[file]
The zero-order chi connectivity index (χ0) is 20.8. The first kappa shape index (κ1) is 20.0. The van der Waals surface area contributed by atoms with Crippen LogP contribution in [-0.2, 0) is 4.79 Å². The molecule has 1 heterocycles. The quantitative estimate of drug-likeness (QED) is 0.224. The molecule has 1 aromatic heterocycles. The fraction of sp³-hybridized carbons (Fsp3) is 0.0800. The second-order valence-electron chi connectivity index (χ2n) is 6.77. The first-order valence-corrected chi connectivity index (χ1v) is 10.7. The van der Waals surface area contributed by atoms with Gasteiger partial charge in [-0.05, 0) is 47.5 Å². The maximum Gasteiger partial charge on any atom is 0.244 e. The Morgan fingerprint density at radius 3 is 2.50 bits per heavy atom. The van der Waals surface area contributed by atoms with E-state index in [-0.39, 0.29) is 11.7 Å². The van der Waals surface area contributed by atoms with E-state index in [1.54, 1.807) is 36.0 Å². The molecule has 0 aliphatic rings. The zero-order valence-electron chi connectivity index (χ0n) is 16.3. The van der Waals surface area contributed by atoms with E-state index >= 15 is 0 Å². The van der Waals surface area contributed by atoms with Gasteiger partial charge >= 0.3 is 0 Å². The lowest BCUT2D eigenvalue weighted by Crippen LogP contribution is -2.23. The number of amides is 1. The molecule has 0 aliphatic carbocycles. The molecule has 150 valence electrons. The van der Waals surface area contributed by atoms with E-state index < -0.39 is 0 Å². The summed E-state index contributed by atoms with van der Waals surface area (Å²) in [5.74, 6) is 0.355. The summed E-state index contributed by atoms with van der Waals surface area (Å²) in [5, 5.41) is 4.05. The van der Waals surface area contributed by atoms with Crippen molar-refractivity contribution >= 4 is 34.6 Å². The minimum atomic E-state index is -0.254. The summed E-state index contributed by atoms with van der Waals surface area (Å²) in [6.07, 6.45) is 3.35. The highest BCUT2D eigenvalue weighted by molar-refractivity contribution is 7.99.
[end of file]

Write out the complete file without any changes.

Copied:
The zero-order chi connectivity index (χ0) is 20.8. The first kappa shape index (κ1) is 20.0. The van der Waals surface area contributed by atoms with Crippen LogP contribution in [-0.2, 0) is 4.79 Å². The molecule has 1 heterocycles. The quantitative estimate of drug-likeness (QED) is 0.224. The molecule has 1 aromatic heterocycles. The fraction of sp³-hybridized carbons (Fsp3) is 0.0800. The second-order valence-electron chi connectivity index (χ2n) is 6.77. The first-order valence-corrected chi connectivity index (χ1v) is 10.7. The van der Waals surface area contributed by atoms with Gasteiger partial charge in [-0.05, 0) is 47.5 Å². The maximum Gasteiger partial charge on any atom is 0.244 e. The Morgan fingerprint density at radius 3 is 2.50 bits per heavy atom. The van der Waals surface area contributed by atoms with E-state index in [-0.39, 0.29) is 11.7 Å². The van der Waals surface area contributed by atoms with E-state index in [1.54, 1.807) is 36.0 Å². The molecule has 0 aliphatic rings. The zero-order valence-electron chi connectivity index (χ0n) is 16.3. The van der Waals surface area contributed by atoms with E-state index >= 15 is 0 Å². The van der Waals surface area contributed by atoms with Gasteiger partial charge >= 0.3 is 0 Å². The lowest BCUT2D eigenvalue weighted by Crippen LogP contribution is -2.23. The number of amides is 1. The molecule has 0 aliphatic carbocycles. The molecule has 150 valence electrons. The van der Waals surface area contributed by atoms with E-state index < -0.39 is 0 Å². The summed E-state index contributed by atoms with van der Waals surface area (Å²) in [5.74, 6) is 0.355. The summed E-state index contributed by atoms with van der Waals surface area (Å²) in [5, 5.41) is 4.05. The van der Waals surface area contributed by atoms with Crippen molar-refractivity contribution >= 4 is 34.6 Å². The minimum atomic E-state index is -0.254. The summed E-state index contributed by atoms with van der Waals surface area (Å²) in [6.07, 6.45) is 3.35. The highest BCUT2D eigenvalue weighted by molar-refractivity contribution is 7.99.